Ethics: Would You Quit Your Job Over This?

Well, we made it to Friday. Since for most this is the end of the workweek, I doubt that Friday is the day when people jump up and voluntarily quit a job. Sunday night — maybe. And that is if you’re fortunate enough to have a job if you want one at all, given our lingering high unemployment. So here’s the question. Would you quit your job over a matter of, ah, ethics?

I wrote about ethics yesterday, calling for a higher standard of conduct not just for elected officials but really for all of us. And when I was teaching a class in media ethics at Kent State, I asked students whether they would quit a job if they believed they were in a situation where they would have to compromise their ethical principles. That question always sparked considerable conversation — but no resolution since no real jobs were actually on the line.

So I read with interest this morning an article in the New York Times (“Pressure Mounting, Paterson Loses Aide and Consults Lawyer“) about Peter E. Kauffmann, who has quit his job as NY Gov. David A. Paterson’s communications director. According to the NYT, Kauffmann said he could no longer “in good conscience” continue in that role for the governor. Ouch.

The back story is that Paterson is standing in some deep doo-doo, facing allegations of ethical and perhaps other misconduct.

But back to Kauffmann — again from the NYT article:

The official, Peter E. Kauffmann, submitted his resignation the day after he was interviewed for several hours by prosecutors from the office of Attorney General Andrew M. Cuomo, which is investigating the administration’s response to a domestic violence case involving another top aide to the governor, David W. Johnson.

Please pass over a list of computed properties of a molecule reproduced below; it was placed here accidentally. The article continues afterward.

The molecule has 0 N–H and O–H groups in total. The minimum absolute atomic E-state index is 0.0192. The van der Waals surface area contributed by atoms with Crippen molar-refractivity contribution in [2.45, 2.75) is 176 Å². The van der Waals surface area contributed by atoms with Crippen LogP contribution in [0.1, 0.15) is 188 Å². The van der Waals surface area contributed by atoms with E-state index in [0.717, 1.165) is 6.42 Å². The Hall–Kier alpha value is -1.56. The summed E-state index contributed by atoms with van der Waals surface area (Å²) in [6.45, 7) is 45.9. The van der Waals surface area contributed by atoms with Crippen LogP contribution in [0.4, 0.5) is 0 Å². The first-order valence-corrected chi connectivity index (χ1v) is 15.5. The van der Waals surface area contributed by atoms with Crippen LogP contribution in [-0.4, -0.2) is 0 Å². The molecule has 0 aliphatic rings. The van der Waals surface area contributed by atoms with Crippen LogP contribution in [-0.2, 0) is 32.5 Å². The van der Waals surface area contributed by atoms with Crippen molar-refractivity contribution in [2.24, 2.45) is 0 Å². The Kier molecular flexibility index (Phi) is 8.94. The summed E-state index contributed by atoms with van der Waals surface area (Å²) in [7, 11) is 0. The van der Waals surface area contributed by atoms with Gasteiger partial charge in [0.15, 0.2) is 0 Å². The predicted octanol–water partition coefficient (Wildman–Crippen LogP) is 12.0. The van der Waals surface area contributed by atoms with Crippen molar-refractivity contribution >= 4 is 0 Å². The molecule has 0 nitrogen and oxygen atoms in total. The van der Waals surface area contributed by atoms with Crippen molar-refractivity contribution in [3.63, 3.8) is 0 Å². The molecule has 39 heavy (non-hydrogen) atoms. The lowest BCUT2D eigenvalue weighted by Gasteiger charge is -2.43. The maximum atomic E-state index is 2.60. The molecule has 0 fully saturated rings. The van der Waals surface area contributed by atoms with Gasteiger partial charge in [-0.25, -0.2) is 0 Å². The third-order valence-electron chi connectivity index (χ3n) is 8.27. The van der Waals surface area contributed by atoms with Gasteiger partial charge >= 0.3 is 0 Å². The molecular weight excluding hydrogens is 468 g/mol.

The inquiry is focused on whether the State Police or the governor pressured a former companion of Mr. Johnson, Sherr-una Booker, who told the New York City police that she has been beaten by Mr. Johnson, to keep quiet about the episode and not pursue an order of protection against Mr. Johnson.

Mr. Kauffmann told the investigators that he had come to doubt the veracity of what he was being instructed by the governor to say to reporters about the episode involving Mr. Johnson, people with knowledge of the investigation said. Mr. Kauffmann said he was unsure whether the governor was misleading him, or was misinformed himself, these people said.

“As a former officer in the United States Navy, integrity and commitment to public service are values I take seriously,” he said in a statement on his resignation. “Unfortunately, as recent developments have come to light, I cannot in good conscience continue in my current position.”

Clearly I don’t know the full story here. And because of that I’m many times reluctant to opine on these type of stories — using specific individuals to illustrate bigger points. But assuming the facts are accurate as reported, then Kauffmann serves as a concrete example of what we used to talk about in class.

You can’t compromise your integrity — your values — your credibility. Those points get to the heart of ethical conduct. And there may be situations — fortunately, I believe, not that many — where you have to make a tough decision to stay put — or resign.

Would you quit your job over a matter of ethics?

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